In terms of themes, the movie is humbling and demonstrates
how easily the authority of nature diminishes the whims of men as there is a
palpable shift in conflict from profit to survival for which the crew must
commit abominations. It’s an amazing film that develops the characters as well
as the growth and relationships among them quite well and provides an
incredible sense of closure despite all the loss.
Comparing this to a fair share of historical dramas/adventures watched, this one doesn’t warrant much criticism at all. It’s arguable, as an adaptation of such a prominent story, the soundtrack could’ve been a bit more distinct and memorable. Still, this movie, starring Chris Hemsworth and Tom Holland, who played major characters in the Marvel Cinematic Universe, certainly does this classic justice. I recommend this movie for ages 13+.
One of Us Is Lying was
my first YA “Whodunit” book, and it did not disappoint. Karen M. McManus writes
in a way that hooks you right from the very beginning and keeps you guessing
until the end!
One of Us Is Lying
follows the story of five Bayview High students, Bronwyn, Addy, Nate, Cooper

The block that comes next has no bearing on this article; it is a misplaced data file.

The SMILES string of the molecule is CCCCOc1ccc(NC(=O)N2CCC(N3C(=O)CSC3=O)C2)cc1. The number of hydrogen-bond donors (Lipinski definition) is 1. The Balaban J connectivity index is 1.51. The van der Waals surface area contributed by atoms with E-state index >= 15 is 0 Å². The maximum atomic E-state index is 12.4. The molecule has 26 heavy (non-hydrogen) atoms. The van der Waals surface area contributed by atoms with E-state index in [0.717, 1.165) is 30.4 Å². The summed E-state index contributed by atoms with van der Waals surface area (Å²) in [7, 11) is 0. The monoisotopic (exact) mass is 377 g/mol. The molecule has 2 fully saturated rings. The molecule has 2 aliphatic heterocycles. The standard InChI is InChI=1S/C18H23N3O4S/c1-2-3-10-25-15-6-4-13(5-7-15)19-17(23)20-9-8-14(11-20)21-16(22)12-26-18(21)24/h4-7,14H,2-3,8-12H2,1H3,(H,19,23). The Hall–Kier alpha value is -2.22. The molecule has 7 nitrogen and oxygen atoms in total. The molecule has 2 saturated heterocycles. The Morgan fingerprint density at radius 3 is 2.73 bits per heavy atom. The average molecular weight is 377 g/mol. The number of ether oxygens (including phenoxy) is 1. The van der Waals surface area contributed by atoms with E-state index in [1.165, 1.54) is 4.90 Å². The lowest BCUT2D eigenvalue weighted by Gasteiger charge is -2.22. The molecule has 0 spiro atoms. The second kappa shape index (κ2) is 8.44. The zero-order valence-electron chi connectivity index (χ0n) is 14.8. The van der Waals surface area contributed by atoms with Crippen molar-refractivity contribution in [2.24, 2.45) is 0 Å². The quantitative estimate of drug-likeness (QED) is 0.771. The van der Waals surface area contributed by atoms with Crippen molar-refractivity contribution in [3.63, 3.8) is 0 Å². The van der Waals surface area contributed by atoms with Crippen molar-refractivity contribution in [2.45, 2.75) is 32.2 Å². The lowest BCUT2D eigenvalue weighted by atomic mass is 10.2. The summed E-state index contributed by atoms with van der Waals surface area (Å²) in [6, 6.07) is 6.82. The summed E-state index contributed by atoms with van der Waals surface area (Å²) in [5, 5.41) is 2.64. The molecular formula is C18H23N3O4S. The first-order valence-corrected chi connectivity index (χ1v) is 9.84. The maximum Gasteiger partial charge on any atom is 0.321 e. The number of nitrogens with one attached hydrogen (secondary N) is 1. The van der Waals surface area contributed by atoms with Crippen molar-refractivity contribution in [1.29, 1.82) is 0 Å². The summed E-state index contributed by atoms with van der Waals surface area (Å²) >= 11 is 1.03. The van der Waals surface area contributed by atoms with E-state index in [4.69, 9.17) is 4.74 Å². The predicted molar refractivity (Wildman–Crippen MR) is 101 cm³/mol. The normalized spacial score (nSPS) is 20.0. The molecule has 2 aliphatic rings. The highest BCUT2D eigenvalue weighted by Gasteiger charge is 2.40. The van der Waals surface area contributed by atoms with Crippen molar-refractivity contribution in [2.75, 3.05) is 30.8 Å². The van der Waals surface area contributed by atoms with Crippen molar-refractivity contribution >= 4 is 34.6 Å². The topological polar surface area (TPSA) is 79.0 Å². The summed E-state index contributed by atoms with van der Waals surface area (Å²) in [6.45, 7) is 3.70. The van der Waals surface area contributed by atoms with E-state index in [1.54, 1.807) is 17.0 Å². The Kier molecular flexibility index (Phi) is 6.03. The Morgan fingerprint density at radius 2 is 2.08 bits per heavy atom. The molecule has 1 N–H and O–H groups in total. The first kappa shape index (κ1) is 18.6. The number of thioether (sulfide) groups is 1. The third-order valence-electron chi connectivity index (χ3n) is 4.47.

and Simon. Bronwyn is an intelligent and introverted girl whose goal is to get
into Yale. Addy is the popular high school girl who wishes to become the
homecoming princess. Nate, also known as the school “bad boy”, is on probation
for dealing and doesn’t believe he has a future doing much else. Cooper is a
star athlete who has many successes ahead of him. Finally, there is Simon, the
outcast and the creator of Simon Says, the high school’s notorious gossip
On Monday, these five students find themselves all wound
up in detention. At the end, only four exit the classroom. Why you ask? Because
Simon is dead, and according to the investigation, it wasn’t an accident. Simon